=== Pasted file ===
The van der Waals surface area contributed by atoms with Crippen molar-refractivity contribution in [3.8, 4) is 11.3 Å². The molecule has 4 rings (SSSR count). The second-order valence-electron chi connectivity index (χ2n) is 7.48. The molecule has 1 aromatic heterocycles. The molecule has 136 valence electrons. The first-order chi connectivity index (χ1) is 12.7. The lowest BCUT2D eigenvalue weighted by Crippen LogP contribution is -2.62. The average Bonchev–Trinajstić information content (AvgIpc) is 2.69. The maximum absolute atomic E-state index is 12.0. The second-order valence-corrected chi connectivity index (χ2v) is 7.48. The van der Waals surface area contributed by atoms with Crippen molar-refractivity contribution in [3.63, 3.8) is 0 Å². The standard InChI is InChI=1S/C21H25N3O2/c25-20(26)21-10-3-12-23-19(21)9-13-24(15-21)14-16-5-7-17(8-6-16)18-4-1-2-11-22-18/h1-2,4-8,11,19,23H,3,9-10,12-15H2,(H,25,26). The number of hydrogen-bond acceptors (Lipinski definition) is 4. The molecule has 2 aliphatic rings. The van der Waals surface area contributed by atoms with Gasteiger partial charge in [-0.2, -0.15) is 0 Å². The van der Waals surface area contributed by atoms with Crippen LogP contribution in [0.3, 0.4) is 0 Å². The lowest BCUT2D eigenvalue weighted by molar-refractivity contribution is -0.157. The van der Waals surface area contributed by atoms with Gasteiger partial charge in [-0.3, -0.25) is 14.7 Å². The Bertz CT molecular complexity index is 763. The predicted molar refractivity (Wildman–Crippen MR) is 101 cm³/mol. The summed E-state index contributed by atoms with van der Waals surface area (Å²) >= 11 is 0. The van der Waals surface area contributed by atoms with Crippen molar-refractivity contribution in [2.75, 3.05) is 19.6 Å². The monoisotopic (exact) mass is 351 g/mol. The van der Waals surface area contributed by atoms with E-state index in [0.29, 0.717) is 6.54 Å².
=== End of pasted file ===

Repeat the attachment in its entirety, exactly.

The van der Waals surface area contributed by atoms with Crippen molar-refractivity contribution in [3.8, 4) is 11.3 Å². The molecule has 4 rings (SSSR count). The second-order valence-electron chi connectivity index (χ2n) is 7.48. The molecule has 1 aromatic heterocycles. The molecule has 136 valence electrons. The first-order chi connectivity index (χ1) is 12.7. The lowest BCUT2D eigenvalue weighted by Crippen LogP contribution is -2.62. The average Bonchev–Trinajstić information content (AvgIpc) is 2.69. The maximum absolute atomic E-state index is 12.0. The second-order valence-corrected chi connectivity index (χ2v) is 7.48. The van der Waals surface area contributed by atoms with Crippen molar-refractivity contribution in [3.63, 3.8) is 0 Å². The standard InChI is InChI=1S/C21H25N3O2/c25-20(26)21-10-3-12-23-19(21)9-13-24(15-21)14-16-5-7-17(8-6-16)18-4-1-2-11-22-18/h1-2,4-8,11,19,23H,3,9-10,12-15H2,(H,25,26). The number of hydrogen-bond acceptors (Lipinski definition) is 4. The molecule has 2 aliphatic rings. The van der Waals surface area contributed by atoms with Gasteiger partial charge in [-0.2, -0.15) is 0 Å². The van der Waals surface area contributed by atoms with Crippen LogP contribution in [0.3, 0.4) is 0 Å². The lowest BCUT2D eigenvalue weighted by molar-refractivity contribution is -0.157. The van der Waals surface area contributed by atoms with Gasteiger partial charge in [-0.3, -0.25) is 14.7 Å². The Bertz CT molecular complexity index is 763. The predicted molar refractivity (Wildman–Crippen MR) is 101 cm³/mol. The summed E-state index contributed by atoms with van der Waals surface area (Å²) >= 11 is 0. The van der Waals surface area contributed by atoms with Crippen molar-refractivity contribution in [2.75, 3.05) is 19.6 Å². The monoisotopic (exact) mass is 351 g/mol. The van der Waals surface area contributed by atoms with E-state index in [0.29, 0.717) is 6.54 Å².